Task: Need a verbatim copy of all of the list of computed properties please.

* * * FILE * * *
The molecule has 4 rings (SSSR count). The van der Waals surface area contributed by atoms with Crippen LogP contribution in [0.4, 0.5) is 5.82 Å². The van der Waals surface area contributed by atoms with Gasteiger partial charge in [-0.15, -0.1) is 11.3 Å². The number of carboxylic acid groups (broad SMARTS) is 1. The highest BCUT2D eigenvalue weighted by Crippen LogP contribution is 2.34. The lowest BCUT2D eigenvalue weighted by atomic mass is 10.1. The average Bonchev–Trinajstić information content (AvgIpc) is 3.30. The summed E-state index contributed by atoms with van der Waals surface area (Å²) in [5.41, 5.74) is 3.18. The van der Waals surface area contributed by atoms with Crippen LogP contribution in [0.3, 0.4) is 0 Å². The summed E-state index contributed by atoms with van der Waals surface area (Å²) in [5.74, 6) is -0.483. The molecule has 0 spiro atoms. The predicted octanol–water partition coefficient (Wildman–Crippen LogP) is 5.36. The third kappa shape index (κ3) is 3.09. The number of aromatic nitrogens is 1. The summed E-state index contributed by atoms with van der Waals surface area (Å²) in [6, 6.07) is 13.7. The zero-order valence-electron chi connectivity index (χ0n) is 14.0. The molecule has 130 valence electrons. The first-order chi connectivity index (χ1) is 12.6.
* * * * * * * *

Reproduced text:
The molecule has 4 rings (SSSR count). The van der Waals surface area contributed by atoms with Crippen LogP contribution in [0.4, 0.5) is 5.82 Å². The van der Waals surface area contributed by atoms with Gasteiger partial charge in [-0.15, -0.1) is 11.3 Å². The number of carboxylic acid groups (broad SMARTS) is 1. The highest BCUT2D eigenvalue weighted by Crippen LogP contribution is 2.34. The lowest BCUT2D eigenvalue weighted by atomic mass is 10.1. The average Bonchev–Trinajstić information content (AvgIpc) is 3.30. The summed E-state index contributed by atoms with van der Waals surface area (Å²) in [5.41, 5.74) is 3.18. The van der Waals surface area contributed by atoms with Crippen LogP contribution in [0.3, 0.4) is 0 Å². The summed E-state index contributed by atoms with van der Waals surface area (Å²) in [5.74, 6) is -0.483. The molecule has 0 spiro atoms. The predicted octanol–water partition coefficient (Wildman–Crippen LogP) is 5.36. The third kappa shape index (κ3) is 3.09. The number of aromatic nitrogens is 1. The summed E-state index contributed by atoms with van der Waals surface area (Å²) in [6, 6.07) is 13.7. The zero-order valence-electron chi connectivity index (χ0n) is 14.0. The molecule has 130 valence electrons. The first-order chi connectivity index (χ1) is 12.6.